Saturday, October 11, 2003

County workers threaten strike

Family services employees give 10-day notice

By Cindi Andrews
The Cincinnati Enquirer

Hourly workers for Hamilton County's largest department are threatening to go on strike.

The American Federation of State, County and Municipal Employees gave the county a 10-day strike notice Wednesday. The union represents 915 clerical, public assistance, child support and children's services workers - nearly a third of the 1,500 employees at Hamilton County Job and Family Services.

The main disputes are over wages and whether all eligible employees should be required to pay union dues, according to A.B. James, president of the AFSCME Local 1768 and a public-assistance worker.

Negotiations on the contract, which expired in May, have stalled, said both James and Laurie Petrie, the department's spokeswoman.

"We're willing to stay here and do our jobs, but they're not working with us," James said.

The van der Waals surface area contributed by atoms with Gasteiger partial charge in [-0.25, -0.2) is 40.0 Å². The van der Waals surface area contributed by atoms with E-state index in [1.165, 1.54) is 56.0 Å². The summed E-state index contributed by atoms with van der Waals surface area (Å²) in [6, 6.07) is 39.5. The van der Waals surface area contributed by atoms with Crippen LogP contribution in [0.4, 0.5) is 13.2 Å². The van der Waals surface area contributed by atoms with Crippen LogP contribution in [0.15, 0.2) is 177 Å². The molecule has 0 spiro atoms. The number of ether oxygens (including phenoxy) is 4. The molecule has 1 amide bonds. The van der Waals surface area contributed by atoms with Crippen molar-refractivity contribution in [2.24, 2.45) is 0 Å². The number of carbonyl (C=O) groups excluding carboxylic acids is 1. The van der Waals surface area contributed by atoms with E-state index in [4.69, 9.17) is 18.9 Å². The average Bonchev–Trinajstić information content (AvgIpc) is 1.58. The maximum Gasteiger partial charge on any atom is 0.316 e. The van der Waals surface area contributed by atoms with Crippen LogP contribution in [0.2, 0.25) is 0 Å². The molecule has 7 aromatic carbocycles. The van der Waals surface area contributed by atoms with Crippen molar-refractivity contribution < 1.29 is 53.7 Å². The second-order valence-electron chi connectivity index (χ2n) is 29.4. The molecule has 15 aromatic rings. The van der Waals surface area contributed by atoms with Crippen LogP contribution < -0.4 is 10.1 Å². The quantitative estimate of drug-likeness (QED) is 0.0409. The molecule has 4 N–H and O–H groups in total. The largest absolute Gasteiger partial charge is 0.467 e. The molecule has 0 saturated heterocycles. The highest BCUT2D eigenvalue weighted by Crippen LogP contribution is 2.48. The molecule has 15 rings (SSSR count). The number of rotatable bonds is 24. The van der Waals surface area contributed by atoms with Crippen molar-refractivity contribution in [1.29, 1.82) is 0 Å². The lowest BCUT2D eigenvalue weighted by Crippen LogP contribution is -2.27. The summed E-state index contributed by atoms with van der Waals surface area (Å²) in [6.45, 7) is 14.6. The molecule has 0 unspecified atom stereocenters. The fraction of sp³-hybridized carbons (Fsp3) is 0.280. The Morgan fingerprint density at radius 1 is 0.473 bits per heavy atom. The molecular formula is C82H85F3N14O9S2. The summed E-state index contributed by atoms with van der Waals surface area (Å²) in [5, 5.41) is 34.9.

County Administrator David Krings disputed that assessment Friday afternoon.

"I think we're real close to a tentative agreement, which may come any time now," Krings said. "There have been discussions; there have been contacts."

Neither side would say what specifically the union wants or the county has offered.

But this county's Job and Family Services employees make less money than other counties' JFS workers, James said. They also comprise a higher percentage of minorities and single women than any of Hamilton County's other departments, she said.

The union has 362 dues-paying members. About 60 percent of those who voted were in favor of proceeding with a strike, James said, and AFSCME has a final vote scheduled for Oct. 17.

Krings wasn't sure when county workers last staged a strike, but said there hasn't been one in his nearly 12 years as administrator. "And I don't anticipate there'll be one this time," he said.

Even if there is, clients needn't worry, Petrie said.

"We will be open for business if they strike," she said.


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